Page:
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The Use of Private Force by the United Nations to Coercively Prevent or Halt Gross Violations of the ‘Responsibility to Protect’ Doctrine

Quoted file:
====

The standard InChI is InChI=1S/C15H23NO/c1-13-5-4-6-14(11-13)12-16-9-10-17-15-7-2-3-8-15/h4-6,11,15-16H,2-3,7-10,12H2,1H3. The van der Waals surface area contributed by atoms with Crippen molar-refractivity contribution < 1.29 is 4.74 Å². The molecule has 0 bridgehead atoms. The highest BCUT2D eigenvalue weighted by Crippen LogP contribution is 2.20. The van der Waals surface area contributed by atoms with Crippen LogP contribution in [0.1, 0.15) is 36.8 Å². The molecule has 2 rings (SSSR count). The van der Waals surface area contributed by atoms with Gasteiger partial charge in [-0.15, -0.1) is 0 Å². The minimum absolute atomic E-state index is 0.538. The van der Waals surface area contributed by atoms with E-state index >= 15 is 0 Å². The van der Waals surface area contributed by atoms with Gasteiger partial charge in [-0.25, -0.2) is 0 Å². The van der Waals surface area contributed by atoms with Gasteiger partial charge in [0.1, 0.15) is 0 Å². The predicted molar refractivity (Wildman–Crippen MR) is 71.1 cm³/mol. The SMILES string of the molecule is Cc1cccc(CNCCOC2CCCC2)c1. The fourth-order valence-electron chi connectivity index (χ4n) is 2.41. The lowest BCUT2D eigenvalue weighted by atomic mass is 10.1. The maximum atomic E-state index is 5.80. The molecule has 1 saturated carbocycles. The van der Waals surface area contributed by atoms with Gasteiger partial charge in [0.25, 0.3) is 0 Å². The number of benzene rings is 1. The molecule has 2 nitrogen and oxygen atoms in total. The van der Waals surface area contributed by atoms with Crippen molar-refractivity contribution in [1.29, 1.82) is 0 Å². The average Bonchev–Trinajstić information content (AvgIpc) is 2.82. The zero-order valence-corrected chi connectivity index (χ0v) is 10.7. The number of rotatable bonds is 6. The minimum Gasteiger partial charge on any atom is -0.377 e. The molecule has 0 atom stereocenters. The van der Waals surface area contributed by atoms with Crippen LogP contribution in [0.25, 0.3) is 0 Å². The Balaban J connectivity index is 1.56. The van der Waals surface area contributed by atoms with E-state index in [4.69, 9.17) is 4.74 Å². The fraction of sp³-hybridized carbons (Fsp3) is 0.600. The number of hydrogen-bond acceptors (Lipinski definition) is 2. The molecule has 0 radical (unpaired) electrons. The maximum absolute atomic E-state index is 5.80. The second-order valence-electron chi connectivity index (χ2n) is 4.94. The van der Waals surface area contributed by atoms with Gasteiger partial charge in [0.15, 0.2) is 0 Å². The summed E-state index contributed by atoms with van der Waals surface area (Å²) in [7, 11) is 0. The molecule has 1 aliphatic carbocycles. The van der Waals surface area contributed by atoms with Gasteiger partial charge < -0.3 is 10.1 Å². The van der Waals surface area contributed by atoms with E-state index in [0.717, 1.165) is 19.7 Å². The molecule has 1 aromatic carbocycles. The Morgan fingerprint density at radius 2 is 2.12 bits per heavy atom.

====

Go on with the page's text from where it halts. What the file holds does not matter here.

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The United Nations’ ability to coercively intervene to prevent or stop gross violations of the Responsibility to Protect doctrine is weakened by its reliance on ad hoc mechanisms to secure troops. Although controversial, the deployment of private force to intervene in such circumstances is not prohibited by extant international law and may provide a pragmatic solution. Developing international legal norms can be interpreted to allow the United Nations to employ Private Military and Security Companies to protect vulnerable populations. Existing standards and guidelines for more conventional operations could be used to construct a robust framework of accountability for the United Nations, the corporations and their personnel. In turn, this could lead to the de facto international regulation of much of the global private military and security industry.

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